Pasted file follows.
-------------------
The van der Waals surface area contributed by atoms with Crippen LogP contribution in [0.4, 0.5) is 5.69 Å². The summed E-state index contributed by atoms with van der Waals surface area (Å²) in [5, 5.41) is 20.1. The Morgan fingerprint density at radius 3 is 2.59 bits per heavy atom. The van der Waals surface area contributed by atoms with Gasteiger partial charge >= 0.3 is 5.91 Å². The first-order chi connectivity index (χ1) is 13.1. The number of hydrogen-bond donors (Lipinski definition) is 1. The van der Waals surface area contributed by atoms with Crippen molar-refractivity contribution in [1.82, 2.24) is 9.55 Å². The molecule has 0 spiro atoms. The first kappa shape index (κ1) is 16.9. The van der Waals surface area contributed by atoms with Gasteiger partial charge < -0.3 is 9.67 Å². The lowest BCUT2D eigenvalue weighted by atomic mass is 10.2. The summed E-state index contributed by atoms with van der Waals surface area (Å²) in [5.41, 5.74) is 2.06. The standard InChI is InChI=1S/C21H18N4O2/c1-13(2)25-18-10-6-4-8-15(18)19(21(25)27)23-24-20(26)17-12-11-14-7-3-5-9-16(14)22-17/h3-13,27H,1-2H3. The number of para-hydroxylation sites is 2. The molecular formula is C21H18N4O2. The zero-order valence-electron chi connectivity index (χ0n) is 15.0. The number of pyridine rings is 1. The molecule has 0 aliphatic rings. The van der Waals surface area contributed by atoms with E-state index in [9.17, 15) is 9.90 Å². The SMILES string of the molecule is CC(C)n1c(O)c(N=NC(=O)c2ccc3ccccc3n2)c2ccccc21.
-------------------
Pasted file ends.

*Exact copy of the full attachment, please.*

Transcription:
The van der Waals surface area contributed by atoms with Crippen LogP contribution in [0.4, 0.5) is 5.69 Å². The summed E-state index contributed by atoms with van der Waals surface area (Å²) in [5, 5.41) is 20.1. The Morgan fingerprint density at radius 3 is 2.59 bits per heavy atom. The van der Waals surface area contributed by atoms with Gasteiger partial charge >= 0.3 is 5.91 Å². The first-order chi connectivity index (χ1) is 13.1. The number of hydrogen-bond donors (Lipinski definition) is 1. The van der Waals surface area contributed by atoms with Crippen molar-refractivity contribution in [1.82, 2.24) is 9.55 Å². The molecule has 0 spiro atoms. The first kappa shape index (κ1) is 16.9. The van der Waals surface area contributed by atoms with Gasteiger partial charge < -0.3 is 9.67 Å². The lowest BCUT2D eigenvalue weighted by atomic mass is 10.2. The summed E-state index contributed by atoms with van der Waals surface area (Å²) in [5.41, 5.74) is 2.06. The standard InChI is InChI=1S/C21H18N4O2/c1-13(2)25-18-10-6-4-8-15(18)19(21(25)27)23-24-20(26)17-12-11-14-7-3-5-9-16(14)22-17/h3-13,27H,1-2H3. The number of para-hydroxylation sites is 2. The molecular formula is C21H18N4O2. The zero-order valence-electron chi connectivity index (χ0n) is 15.0. The number of pyridine rings is 1. The molecule has 0 aliphatic rings. The van der Waals surface area contributed by atoms with E-state index in [9.17, 15) is 9.90 Å². The SMILES string of the molecule is CC(C)n1c(O)c(N=NC(=O)c2ccc3ccccc3n2)c2ccccc21.